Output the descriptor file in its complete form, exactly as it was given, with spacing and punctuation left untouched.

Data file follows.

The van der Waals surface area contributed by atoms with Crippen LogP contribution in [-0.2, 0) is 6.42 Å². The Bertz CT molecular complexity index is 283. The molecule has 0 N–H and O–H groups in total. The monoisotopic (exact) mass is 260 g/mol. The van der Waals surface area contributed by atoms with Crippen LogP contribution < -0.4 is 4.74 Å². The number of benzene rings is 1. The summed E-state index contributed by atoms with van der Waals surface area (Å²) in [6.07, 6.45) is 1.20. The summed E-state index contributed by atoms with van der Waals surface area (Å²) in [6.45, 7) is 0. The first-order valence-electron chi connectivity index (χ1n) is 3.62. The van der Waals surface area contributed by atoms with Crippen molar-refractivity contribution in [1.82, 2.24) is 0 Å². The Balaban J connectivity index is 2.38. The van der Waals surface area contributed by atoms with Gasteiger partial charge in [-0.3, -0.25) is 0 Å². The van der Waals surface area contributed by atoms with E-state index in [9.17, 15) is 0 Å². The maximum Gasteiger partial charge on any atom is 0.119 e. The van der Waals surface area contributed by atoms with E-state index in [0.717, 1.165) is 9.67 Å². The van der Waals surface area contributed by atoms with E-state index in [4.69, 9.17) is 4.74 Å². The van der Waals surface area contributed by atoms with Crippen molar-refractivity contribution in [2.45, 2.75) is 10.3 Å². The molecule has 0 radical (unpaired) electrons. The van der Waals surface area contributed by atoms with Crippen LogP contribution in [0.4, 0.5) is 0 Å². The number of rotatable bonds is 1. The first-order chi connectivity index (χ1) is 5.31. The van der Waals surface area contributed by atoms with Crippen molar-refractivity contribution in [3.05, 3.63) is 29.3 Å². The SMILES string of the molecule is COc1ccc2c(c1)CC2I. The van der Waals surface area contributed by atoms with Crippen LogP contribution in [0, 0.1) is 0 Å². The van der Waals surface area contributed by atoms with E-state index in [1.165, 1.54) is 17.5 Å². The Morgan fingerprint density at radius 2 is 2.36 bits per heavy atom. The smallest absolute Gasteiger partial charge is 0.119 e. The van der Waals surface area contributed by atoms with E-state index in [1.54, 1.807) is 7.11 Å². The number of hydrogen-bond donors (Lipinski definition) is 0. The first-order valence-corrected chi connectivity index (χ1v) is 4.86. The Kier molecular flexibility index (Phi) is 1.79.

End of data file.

The van der Waals surface area contributed by atoms with Crippen LogP contribution in [-0.2, 0) is 6.42 Å². The Bertz CT molecular complexity index is 283. The molecule has 0 N–H and O–H groups in total. The monoisotopic (exact) mass is 260 g/mol. The van der Waals surface area contributed by atoms with Crippen LogP contribution < -0.4 is 4.74 Å². The number of benzene rings is 1. The summed E-state index contributed by atoms with van der Waals surface area (Å²) in [6.07, 6.45) is 1.20. The summed E-state index contributed by atoms with van der Waals surface area (Å²) in [6.45, 7) is 0. The first-order valence-electron chi connectivity index (χ1n) is 3.62. The van der Waals surface area contributed by atoms with Crippen molar-refractivity contribution in [1.82, 2.24) is 0 Å². The Balaban J connectivity index is 2.38. The van der Waals surface area contributed by atoms with Gasteiger partial charge in [-0.3, -0.25) is 0 Å². The van der Waals surface area contributed by atoms with E-state index in [9.17, 15) is 0 Å². The maximum Gasteiger partial charge on any atom is 0.119 e. The van der Waals surface area contributed by atoms with E-state index in [0.717, 1.165) is 9.67 Å². The van der Waals surface area contributed by atoms with E-state index in [4.69, 9.17) is 4.74 Å². The van der Waals surface area contributed by atoms with Crippen molar-refractivity contribution in [2.45, 2.75) is 10.3 Å². The molecule has 0 radical (unpaired) electrons. The van der Waals surface area contributed by atoms with Crippen LogP contribution in [0.4, 0.5) is 0 Å². The number of rotatable bonds is 1. The first-order chi connectivity index (χ1) is 5.31. The van der Waals surface area contributed by atoms with Crippen molar-refractivity contribution in [3.05, 3.63) is 29.3 Å². The SMILES string of the molecule is COc1ccc2c(c1)CC2I. The van der Waals surface area contributed by atoms with Crippen LogP contribution in [0, 0.1) is 0 Å². The van der Waals surface area contributed by atoms with E-state index in [1.165, 1.54) is 17.5 Å². The Morgan fingerprint density at radius 2 is 2.36 bits per heavy atom. The smallest absolute Gasteiger partial charge is 0.119 e. The van der Waals surface area contributed by atoms with E-state index in [1.54, 1.807) is 7.11 Å². The number of hydrogen-bond donors (Lipinski definition) is 0. The first-order valence-corrected chi connectivity index (χ1v) is 4.86. The Kier molecular flexibility index (Phi) is 1.79.